Labour History

Historical Interpretations of the Labour Process: Retrospect and Future Research Directions

Labour History (2011), 100, (1), 19–32.


Labour process research has had a profound impact on the study of work by highlighting the central role of management in controlling labour cost and application. It is also an approach that is strongly grounded in an historical and empirical methodology. This article reviews the contribution of labour process theory and research over the last forty years to the study of Australian labour and business history. While interest in the labour process from an historical perspective has declined in recent years, this article identifies four areas where recent research may offer conceptual inspiration, specifically: questions of managerial and professional identity; organisational change and management innovation; the nature and control of service work; and globalisation and comparative labour process analysis.

Access Token
If you have private access to this content, please log in with your username and password here


1.Harry, Braverman, Labor and Monopoly Capital: The Degradation of Work in the Twentieth Century,Monthly Review Press,, 1974;Paul Thompson, The Nature of Work: An Introduction to Debates on the Labour Process,Macmillan,, 1983. Google Scholar

2.John, Hassard,John Hogan, andMichael Rowlinson, ‘From labor process theory to critical management studies’, Administrative Theory and Praxis, vol.23, no.3, 2001, pp.339-62;Paul Thompson andChris Smith, ‘Follow the redbrick road: Reflections on pathways in and out of the labor process debate’, International Studies of Management and Organization, vol.30, no.4, 2000, pp.40-67;David Knights andHugh Willmott, (eds), Labor Process Theory,Macmillan,, 1990;Stephen J. Jaros, ‘Labor process theory’, International Studies of Management and Organization, vol.30, no.4, 2000, pp.25-39. Google Scholar

3.Braverman, Labor and Monopoly Capital;Richard Edwards, Contested Terrain: The Transformation of the Workplace in the Twentieth Century,Basic Books,, 1979. Google Scholar

4.Braverman, Labor and Monopoly Capital;David Harvey, The Limits to Capital,Basil Blackwell,, 1982, pp.106-10;Craig Littler, The Development of the Labour Process in Capitalist Societies: A Comparative Analysis of Work Organisation in Britain, the USA, and Japan,Heinemann,, 1982, pp.20-27;Thompson, Nature of Work, pp.67-87. Google Scholar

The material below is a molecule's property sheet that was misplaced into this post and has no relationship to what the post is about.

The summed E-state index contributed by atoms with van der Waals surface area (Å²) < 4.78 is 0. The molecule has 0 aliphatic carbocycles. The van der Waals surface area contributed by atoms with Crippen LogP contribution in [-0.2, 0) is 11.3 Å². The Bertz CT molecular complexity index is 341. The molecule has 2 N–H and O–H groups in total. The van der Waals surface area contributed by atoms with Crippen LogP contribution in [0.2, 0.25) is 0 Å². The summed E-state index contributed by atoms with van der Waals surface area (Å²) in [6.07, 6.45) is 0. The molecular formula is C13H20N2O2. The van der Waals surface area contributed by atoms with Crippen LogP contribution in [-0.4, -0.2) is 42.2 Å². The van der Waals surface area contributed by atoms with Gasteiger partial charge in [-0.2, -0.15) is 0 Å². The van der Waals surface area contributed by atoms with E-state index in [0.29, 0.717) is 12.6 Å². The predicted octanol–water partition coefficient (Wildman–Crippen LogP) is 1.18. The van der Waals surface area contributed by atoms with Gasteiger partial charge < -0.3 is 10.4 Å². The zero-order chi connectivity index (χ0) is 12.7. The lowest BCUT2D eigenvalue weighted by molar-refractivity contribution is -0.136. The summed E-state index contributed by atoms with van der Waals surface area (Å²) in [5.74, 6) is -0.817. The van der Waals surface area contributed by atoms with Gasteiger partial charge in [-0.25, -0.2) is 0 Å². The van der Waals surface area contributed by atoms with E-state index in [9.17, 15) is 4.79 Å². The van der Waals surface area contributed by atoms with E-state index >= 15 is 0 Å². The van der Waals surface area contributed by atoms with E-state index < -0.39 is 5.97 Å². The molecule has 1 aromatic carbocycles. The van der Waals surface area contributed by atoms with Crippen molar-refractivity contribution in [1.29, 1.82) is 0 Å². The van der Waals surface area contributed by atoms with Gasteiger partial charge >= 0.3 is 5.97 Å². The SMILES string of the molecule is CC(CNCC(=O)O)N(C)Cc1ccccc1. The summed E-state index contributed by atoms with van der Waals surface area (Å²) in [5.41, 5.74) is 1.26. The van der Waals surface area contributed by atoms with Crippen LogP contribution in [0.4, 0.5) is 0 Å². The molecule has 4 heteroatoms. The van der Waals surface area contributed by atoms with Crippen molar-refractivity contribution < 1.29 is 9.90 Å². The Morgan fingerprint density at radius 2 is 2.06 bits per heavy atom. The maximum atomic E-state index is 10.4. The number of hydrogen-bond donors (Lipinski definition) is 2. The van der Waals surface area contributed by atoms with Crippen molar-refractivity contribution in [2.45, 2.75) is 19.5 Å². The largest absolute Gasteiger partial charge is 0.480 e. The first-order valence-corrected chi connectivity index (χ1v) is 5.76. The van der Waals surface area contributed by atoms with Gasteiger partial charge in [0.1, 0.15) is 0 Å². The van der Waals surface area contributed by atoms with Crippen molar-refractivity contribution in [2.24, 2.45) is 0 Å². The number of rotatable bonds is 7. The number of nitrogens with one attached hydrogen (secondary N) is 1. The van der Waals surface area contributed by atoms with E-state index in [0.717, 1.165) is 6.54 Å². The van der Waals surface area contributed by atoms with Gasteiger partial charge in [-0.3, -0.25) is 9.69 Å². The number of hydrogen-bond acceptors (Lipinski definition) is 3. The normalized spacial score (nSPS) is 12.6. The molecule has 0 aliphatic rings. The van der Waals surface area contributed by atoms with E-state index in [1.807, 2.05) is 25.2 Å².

5.John, Kelly, Scientific Management, Job Redesign, and Work Performance,Academic Press,, 1982. Google Scholar

6.Edward Palmer Thompson, The Making of the English Working Class,V. Gollancz,, 1964;Elizabeth Fox-Genovese andEugene D. Genovese, ‘The political crisis of social history: A Marxian perspective’, Journal of Social History, vol.10, no.2, 1976, pp.205-20. Google Scholar

7.Reinhard, Bendix, Work and Authority in Industry: Ideologies of Management in the Course of Industrialization,Harper & Row,, 1963;Allan Fox, Man Mismanagement,Hutchinson,, 1974;Donald Roy, ‘Quota restriction and goldbricking in a machine shop’, American Journal of Sociology, vol.57, no.5, 1952, pp.427-42. Google Scholar

8.Joan, Woodward, Industrial Organisation: Theory and Practice,Oxford University Press,, 1965;Douglas McGregor, The Human Side of the Enterprise,McGraw-Hill,, 1960;Alfred Chandler, Strategy and Structure,MIT Press,, 1962. Google Scholar

9.Littler, Development of the Labour Process, pp.25-6. Google Scholar

10.See, for example,David Stark, ‘Class struggle and the transformation of the labor process’, Theory and Society, vol.9, 1980, pp.89-129. Google Scholar

11.Edwards, Contested Terrain, pp.97-104;Littler, Development of the Labour Process, pp.30, 46-63. Google Scholar

12.Thompson, Nature of Work, p.74. Google Scholar

13.Edwards, Contested Terrain. Google Scholar

14.Michael, Burawoy, ‘Towards a Marxist theory of the labour process: Braverman and beyond’, Politics and Society, vol.8, no.3-4, 1978, pp.247-312;Michael Burawoy, Manufacturing Consent: Changes in the Labour Process under Monopoly Capitalism,University of Chicago Press,, 1979;Michael Burawoy, The Politics of Production, Factory Regimes under Capitalism and Socialism,Verso,, 1985. Google Scholar

15.Howard, Gospel, Markets, Firms and the Management of Labour in Modern Britain,Cambridge University Press,, 1992. Google Scholar

16.Sanford, Jacoby, Employing Bureaucracy: Managers, Unions and the Transformation of Work in American Industry, 1900-1945,Colombia University Press,, 1985;James N. Baron,Frank R. Dobbin, andP. Devereaux Jennings, ‘War and peace: The evolution of modern personnel administration in U.S. industry’, The American Journal of Sociology, vol.92, no.2, 1986, pp.350-83. Google Scholar

17.Howard, Gospel, ‘New managerial approaches to industrial relations: Major paradigms and historical perspective’, Journal of Industrial Relations, vol.25, no.2, 1983, pp.162-76;Gospel, Markets, Firms and the Management of Labour;Littler, Development of the Labour Process Google Scholar

18.Littler, Development of the Labour Process;Howard Gospel andCraig Littler, (eds), Managerial Strategies and Industrial Relations: An Historical and Comparative Study,Heinemann,, 1983;Steven Tolliday andJonathan Zeitlin, (eds), The Power to Manage? Employers and Industrial Relations in Comparative-Historical Perspective,Routledge,, 1991. Google Scholar